Tuesday Tips: Practice Planning, Presented By Spin Ultimate

Design training sessions that reinforce skills and build toward season-long goals.

Photo: Kevin Leclaire — UltiPhotos.com

Tuesday Tips is presented by Spin Ultimate; all opinions are those of the author. Please support the brands that make Ultiworld possible and shop at Spin Ultimate

Taking on a leadership role with a team, whether as a captain or a coach, is about a lot more than just talking in huddles or calling lines. In order for your team to achieve their full potential, you need to put in plenty of planning work to make the most of the time you have together over the course of a year. Practices shouldn’t be thrown together ad hoc on the drive to the fields nor should big concepts or strategies implemented in the middle of a tournament feel brand new to the team simply because you forgot to go over them in advance.

Last week, this column focused on laying out a holistic plan for a full season. This week, we’ll focus on how to thin about designing each practice session.

Define Your Aim

In order to get the most out of training, you must first ask: “What is the aim for this practice?” A good coach will structure a series of practices so that they build on each other, using analysis of previous practices or competitions to decide on a specific focus for each practice. This is all part of a coach’s process between practices.

Once a focus for the practice has been identified, then you can begin to adopt a ‘divide-and-conquer’ strategy of how to spend your time. Planning an eight-week schedule can seem daunting, but by making a list of the topics you want to cover — such as basic throwing and catching skills, handler resets, offensive and defensive strategies — and assigning one focus per practice, it will become easier to decide what your team should be doing each week to make sure that all topics are covered.

There tend to be four main categories of practice:

  1. Learning something new
  2. Refining existing skills
  3. Fixing a specific part of the offense or defense that needs work
  4. Just playing ultimate

Learning something new

Teaching your team a new skill or strategy is the most fundamental element of improving a team. A concept is described or demonstrated and then drills are designed to reinforce the new ideas.

Whenever learning something new, there must always be time for a questions and answers session; many coaches make the mistake of assuming that certain parts of what they teach will be ‘obvious’ or self-evident to everyone on the team, and therefore there can often be misunderstandings at a fundamental level. By walking through a scenario and allowing questions to be asked, many pitfalls can be removed at an early stage.

The pace of such a practice is often much slower than others; players are working hard mentally rather than physically. Because people tend to switch off mentally when they are tired, it is important that people are relatively fresh whenever new concepts are explained. Therefore, there should be less emphasis on running drills or fitness that invites fatigue to set in. Sometimes these practices will seem “easy” in terms of effort, but placing the stress on learning means that this is necessary if you want to see results; people tend to revert to old habits under stress, so if you want them to do something new, remove the pressures until they are comfortable.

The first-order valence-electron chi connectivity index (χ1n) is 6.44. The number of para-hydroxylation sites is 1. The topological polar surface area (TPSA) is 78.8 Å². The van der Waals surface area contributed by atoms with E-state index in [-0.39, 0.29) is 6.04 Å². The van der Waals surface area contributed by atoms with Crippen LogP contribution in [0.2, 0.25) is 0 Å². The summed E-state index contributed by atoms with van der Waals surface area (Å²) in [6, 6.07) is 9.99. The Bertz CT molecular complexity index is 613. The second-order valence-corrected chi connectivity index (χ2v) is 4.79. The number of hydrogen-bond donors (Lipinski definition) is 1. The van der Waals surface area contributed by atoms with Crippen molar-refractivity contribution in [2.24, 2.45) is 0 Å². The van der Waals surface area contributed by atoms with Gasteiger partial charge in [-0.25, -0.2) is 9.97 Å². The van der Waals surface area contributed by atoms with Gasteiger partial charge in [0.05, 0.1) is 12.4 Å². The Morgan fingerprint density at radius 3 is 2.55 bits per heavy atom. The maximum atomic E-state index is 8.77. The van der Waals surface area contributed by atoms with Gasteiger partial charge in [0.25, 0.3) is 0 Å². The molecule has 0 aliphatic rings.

Here is an example practice structure for learning something new.

Refining existing skills

This is the most common type of practice; repetition is key to developing confidence and mastery. In order to achieve this, ensure that there aren’t too many different types of drills and that each drill is done regularly enough that energy is spent focused on the skills involved not the mechanics of the drill so that the fundamentals sink in.

Having said that, being a well-rounded player means practising a range of skills for a range of situations, as would be required in a game. Therefore, it is useful to try variations on the same drill; for instance, try switching the force on the thrower, adding defenders, or changing the angle of the cut slightly.

It is still useful to maintain a specific focus for each practice. Without one, it is easy for the coach to lose control of the session, and difficult for the players to know what is expected of them. For instance, it could be as completing 80% of all throws for the duration of the drill. Alternatively you could theme each practice; you might want to stress breaking the mark, for example, by including several break mark drills with the aim of seeing more break mark throws during a scrimmage played at the end of the session.

An example practice structure for developing existing skills.

Fixing a specific strategy that needs work

All teams have weaknesses. If you identify a specific aspect of your team’s game that needs attention, then you may want to devote a practice to it. This may typically happen immediately after a tournament or friendly against another team where they were able to do something that you weren’t able to deal with. Maybe you got stuck on the sideline against a zone, or struggled to convert goals when close to the endzone. The key is to break down the scenario into individual components that will form the basis of drills that you can run; these can then be built up into a game scenario. For example, if struggling near the endzone then you may spend some time talking through what structures to use near the endzone, any communication vocabulary you may utilize (“Endzone!”), how to identify which people are responsible for initiating movement, and so on. If you have struggled with something at a tournament that your team have never drilled (such as a poach or sideline trap) then firstly talk about this scenario, then describe how you want to deal with it.